By Amy Staff Sgt. Shawn Morris, 99th Regional Support Command
Ever since his days as a private in basic training, Army Capt. Eric Moton has never been one to rest on his laurels.
Moton said he always wanted to learn, as evidenced by the doctorate he earned in 2016, and the Army has been there to assist him throughout his quest for knowledge.
“In basic training, one of the things that a young sergeant pulled me aside and told me was, ‘Hey, education is big in the military,’” said Moton, who serves as chief of the finance division for the Army Reserve’s 99th Regional Support Command here. “I took to heart everything that young soldier told me and went ahead and enrolled in college when I got to my unit.”
Pictured above: Army Capt. Eric Moton, right, chief of the Finance Division for the Army Reserve’s 99th Regional Support Command, presents a retirement award to Army Sgt. 1st Class Christopher Moore during a ceremony at Joint Base McGuire-Dix-Lakehurst, N.J., Nov. 5, 2016. Moton earned his Ph.D. in business administration in 2016, joining a select group of Army Reserve soldiers who have pursued higher education. Army photo by Staff Sgt. Shawn Morris
After several years as an active-duty chaplain assistant, Moton was selected for the Green to Gold officer scholarship program while deployed to Iraq. Upon redeployment, he was commissioned as an active-duty infantry officer.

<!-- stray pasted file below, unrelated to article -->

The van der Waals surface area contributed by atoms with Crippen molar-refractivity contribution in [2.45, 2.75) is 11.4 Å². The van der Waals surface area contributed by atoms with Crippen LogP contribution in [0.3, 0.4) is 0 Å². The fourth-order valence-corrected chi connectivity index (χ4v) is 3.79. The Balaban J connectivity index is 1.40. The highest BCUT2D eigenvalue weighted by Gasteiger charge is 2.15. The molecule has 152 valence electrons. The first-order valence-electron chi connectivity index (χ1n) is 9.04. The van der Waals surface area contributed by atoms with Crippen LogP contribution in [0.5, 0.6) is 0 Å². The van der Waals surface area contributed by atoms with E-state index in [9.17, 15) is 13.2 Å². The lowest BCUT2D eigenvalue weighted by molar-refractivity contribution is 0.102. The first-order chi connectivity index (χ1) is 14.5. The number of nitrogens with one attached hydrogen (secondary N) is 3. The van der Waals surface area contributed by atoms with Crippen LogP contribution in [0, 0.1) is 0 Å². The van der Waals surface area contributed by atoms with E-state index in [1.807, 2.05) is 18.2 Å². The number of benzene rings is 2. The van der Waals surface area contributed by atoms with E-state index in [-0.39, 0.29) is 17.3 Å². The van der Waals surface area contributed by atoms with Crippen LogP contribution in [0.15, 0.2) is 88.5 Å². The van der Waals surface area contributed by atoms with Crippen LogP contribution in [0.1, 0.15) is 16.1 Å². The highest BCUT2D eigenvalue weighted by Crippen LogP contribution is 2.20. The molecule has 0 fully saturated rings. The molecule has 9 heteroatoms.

“I ended up coming out of the Green to Gold active-duty program with a bachelor’s degree and a master’s degree,” he said.
After a year off, Moton registered for the Ph.D. program at Capella University. In 2016, Capt. Moton became Dr. Moton.
“I had two company commands and a deployment to Saudi Arabia [during the time with Capella] and was able to get my doctoral degree in business administration,” Moton said.
Moton’s achievements are even more remarkable when considering his early struggles with education.
“The Ph.D. is something I wanted to prove to myself. I tried to go to college prior to joining the military, but was unsuccessful,” he said. “I had to take a whole bunch of placement tests starting out, including developmental math, developmental science — I had to take pretty much every developmental course. That discouraged me from going to college at that time, and that’s why I joined the military.”
Moton has now joined a select group of Army Reserve soldiers who have pursued higher education. Of all doctorates in the Army, 75 percent reside in the Army Reserve. Of all master’s degrees in the U.S. Army, 50 percent reside in the U.S. Army Reserve.
Having such a highly educated force helps the Army Reserve remain capable, combat-ready and lethal.
While the Army has paid for much of Moton’s education, he is currently paying out-of-pocket to pursue another master’s degree, this time in information management.
“I don’t plan on stopping anytime soon,” said Moton, whose future roadmap includes a degree in legislative administration with an eye toward working in Congress.